Let $f,g\colon [a,b]\rightarrow\mathbb{R}$ be continuous functions with $$\int_a^b f(t)dt= \int_a^b g(t)dt.$$ Then prove that there exists $c\in (a,b)$ such that $f(c)=g(c)$.

One way to do this is to consider $h(x)=\int_a^x (f(t)-g(t))dt$. Then by Fundamental Theorem of Calculus, $h$ is differentiable and $h(a)=h(b)=0$, and Rolle's theorem completes the solution.

I tried to proceed in the other way: suppose $f(c)\neq g(c)$ for any $c\in (a,b)$. Then $f-g$ is a continuous function on $(a,b)$ which is nowhere vanishing. Now, if $f(c)-g(c)>0$, then continuity guarantees that there is an open neighbourhood of $c$ in $(a,b)$ where $f-g$ is positive, and integration of a positive function is positive. Can we proceed further from here to arrive at a contradiction?

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    $\begingroup$ Unless I'm missing something, it seems like you have pretty much finished. Recall that $h(b) = 0$ and note that you just proved that $h(b)>0.$ $\endgroup$ – ktoi Jul 12 '15 at 13:52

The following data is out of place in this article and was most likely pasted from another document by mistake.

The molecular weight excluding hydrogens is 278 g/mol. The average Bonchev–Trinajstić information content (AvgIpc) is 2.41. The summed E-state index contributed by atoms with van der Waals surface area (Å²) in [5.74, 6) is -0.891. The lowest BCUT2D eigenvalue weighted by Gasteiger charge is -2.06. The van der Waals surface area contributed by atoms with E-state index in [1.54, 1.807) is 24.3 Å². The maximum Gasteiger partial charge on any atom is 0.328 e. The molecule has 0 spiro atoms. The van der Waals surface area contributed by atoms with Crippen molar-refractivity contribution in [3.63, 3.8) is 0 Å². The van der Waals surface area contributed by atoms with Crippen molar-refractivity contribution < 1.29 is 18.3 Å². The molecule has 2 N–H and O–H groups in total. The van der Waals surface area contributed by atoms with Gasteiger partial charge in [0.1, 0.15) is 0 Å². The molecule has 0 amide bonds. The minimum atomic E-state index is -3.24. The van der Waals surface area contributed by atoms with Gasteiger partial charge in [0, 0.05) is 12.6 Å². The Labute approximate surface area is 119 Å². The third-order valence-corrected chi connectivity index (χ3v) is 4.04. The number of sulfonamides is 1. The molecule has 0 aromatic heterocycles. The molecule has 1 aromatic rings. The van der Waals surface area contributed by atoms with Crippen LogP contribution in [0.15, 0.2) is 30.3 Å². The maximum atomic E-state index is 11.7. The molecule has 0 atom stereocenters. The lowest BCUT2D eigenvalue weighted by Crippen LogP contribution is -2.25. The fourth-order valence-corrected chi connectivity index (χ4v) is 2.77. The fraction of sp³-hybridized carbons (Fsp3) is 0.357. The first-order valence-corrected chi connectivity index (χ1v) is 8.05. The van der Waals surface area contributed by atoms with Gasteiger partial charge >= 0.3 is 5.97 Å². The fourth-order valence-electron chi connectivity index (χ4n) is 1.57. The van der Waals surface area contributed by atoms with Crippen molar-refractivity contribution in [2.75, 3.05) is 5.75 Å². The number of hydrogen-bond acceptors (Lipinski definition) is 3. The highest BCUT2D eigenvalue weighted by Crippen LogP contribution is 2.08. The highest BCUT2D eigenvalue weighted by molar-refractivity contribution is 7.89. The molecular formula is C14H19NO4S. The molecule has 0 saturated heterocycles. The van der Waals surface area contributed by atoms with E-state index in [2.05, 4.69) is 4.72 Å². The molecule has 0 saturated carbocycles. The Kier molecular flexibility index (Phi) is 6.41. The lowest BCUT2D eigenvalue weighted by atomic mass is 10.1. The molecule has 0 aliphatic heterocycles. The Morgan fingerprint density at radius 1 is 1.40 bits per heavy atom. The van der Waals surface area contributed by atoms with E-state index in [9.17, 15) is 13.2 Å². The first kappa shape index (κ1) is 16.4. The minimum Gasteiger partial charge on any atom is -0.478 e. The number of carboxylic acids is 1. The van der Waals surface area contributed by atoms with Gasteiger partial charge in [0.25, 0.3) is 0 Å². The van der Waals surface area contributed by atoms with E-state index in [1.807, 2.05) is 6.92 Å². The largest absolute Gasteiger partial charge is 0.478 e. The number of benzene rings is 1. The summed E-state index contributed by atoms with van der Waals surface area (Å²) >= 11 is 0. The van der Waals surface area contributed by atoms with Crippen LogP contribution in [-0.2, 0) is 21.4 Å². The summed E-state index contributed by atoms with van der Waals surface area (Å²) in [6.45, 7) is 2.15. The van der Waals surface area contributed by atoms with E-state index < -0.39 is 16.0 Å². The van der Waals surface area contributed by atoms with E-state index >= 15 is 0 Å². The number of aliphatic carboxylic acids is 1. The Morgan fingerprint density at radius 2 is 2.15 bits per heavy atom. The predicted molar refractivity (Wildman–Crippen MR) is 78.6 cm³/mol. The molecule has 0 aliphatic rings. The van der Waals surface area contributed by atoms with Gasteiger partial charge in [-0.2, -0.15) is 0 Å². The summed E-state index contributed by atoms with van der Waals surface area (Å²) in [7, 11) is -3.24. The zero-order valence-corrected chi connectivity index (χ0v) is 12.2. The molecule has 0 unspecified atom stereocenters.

• $\begingroup$ Oh! its seems to be correct. $\endgroup$ – Groups Jul 12 '15 at 13:53

By contradiction if $f(x) < g(x)$ for all $x \in [a,b]$ then $$\int_a^b f(x)dx < \int_a^b g(x) dx$$ as the integral of a stricly positive continuous function is strictly positive.

Similar proof if $g(x) < f(x)$ for all $x \in [a,b]$.

  • $\begingroup$ you are considering ...for all $x\in [a,b]$. But both cases may arise? $\endgroup$ – Groups Jul 12 '15 at 13:52
  • $\begingroup$ A continuous function defined on an interval that takes positive and negative values vanishes. $\endgroup$ – mathcounterexamples.net Jul 12 '15 at 13:54
  • $\begingroup$ OK. Now it is clear. $\endgroup$ – Groups Jul 12 '15 at 13:55

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